How Are Your Peers Doing on Supplier Relationship Management? (Part 2)

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Last week, Spend Matters began covering the recent report from State of Flux on supplier relationship management (SRM), “Entrepreneurial SRM: Solving the Value Puzzle.” Part 1 focused on defining SRM — what it is, what it isn’t, and the six most important components of SRM, as according to State of Flux.

The State of Flux report provides a host of interesting data on how organizations are doing on their SRM efforts, which will be the topic of today’s post. How does your organization compare in this regard to your peers? Are you ahead of the pack or somewhere in the middle, or do you have some catching up to do?

For this report, State of Flux surveyed 372 companies from more than 25 industries around the world and categorized them according to the maturity and success of their SRM programs. “Leaders” are the top 10%; “followers” make up the next 15%; and the remaining 75% are companies that do not yet have a clear SRM strategy or senior leadership support.

So if your procurement organization’s SRM program is backed by senior management and your SRM ambitions and achievements go beyond just contract and performance management, congratulations: you are probably already ahead of your peers.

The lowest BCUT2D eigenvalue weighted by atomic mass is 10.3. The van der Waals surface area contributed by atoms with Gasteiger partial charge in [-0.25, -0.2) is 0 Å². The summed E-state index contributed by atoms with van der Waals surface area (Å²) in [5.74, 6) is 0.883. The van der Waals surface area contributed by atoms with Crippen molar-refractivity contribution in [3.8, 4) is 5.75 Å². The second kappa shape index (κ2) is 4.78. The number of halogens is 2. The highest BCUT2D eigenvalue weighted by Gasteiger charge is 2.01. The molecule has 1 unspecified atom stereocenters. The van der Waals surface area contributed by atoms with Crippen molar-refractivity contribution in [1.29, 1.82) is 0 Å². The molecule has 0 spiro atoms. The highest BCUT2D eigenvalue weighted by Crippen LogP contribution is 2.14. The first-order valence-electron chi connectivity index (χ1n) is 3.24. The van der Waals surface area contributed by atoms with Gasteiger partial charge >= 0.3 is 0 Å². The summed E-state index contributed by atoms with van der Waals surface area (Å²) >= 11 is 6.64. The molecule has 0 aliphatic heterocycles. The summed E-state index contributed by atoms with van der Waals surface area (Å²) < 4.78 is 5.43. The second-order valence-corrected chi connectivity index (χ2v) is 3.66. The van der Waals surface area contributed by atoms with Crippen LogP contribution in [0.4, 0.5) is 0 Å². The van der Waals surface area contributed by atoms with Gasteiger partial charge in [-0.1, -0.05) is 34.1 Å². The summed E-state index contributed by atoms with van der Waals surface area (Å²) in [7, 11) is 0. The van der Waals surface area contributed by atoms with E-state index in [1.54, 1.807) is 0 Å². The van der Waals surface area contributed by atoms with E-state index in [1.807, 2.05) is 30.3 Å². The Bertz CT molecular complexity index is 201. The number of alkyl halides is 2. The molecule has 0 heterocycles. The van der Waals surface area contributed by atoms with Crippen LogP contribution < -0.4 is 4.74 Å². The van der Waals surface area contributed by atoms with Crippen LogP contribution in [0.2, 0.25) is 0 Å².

However, State of Flux has found a widening gap between “leaders” and “followers” throughout the years, which suggests that the organizations truly innovative in SRM are leaving the rest far behind.

The vast majority of leaders have a value proposition for SRM (compare this with just 40% of other businesses), and they report both financial and non-financial benefits of SRM. In contrast to non-leaders, they also tend to gather structured supplier feedback.

Looking at the survey sample as a whole, only 21% of companies have identified the necessary skills for SRM, and 89% have not carried out a skills and competency assessment. Four in five companies have not ever implemented any kind of SRM training.

The majority (90%) of the respondents have segmented their suppliers, with the top three criteria being the business criticality of products and services; level of spend; and the degree of difficulty in finding an alternative supplier.

Once you have completed a supplier segmentation, the crucial next step is to implement differentiated treatment strategies. This is a key component of any successful SRM program, and yet only 21% of respondents have implemented such strategies.

How Do Your Peers View SRM Value?

Cost reduction, risk management and service improvement rank top in what respondents viewed as primary sources of SRM value over the past 12 months, with each area cited by more than 50% of the respondents. The chart below shows the complete ranked list.

Source: State of Flux

When asked for the single most important source of SRM value for the next 12 months, cost reduction and risk management still ranked top, selected by 21% and 20% of respondents, respectively.

Interestingly, 15% cited competitive advantage as the most important source of value. This ranked towards the bottom of the first chart, which suggests that more companies are becoming attuned to the fact that successful SRM can be a powerful way to differentiate yourself from the rest.

The last post in this series will address entrepreneurial procurement and SRM best practices. You can also check out the full report for yourself here.

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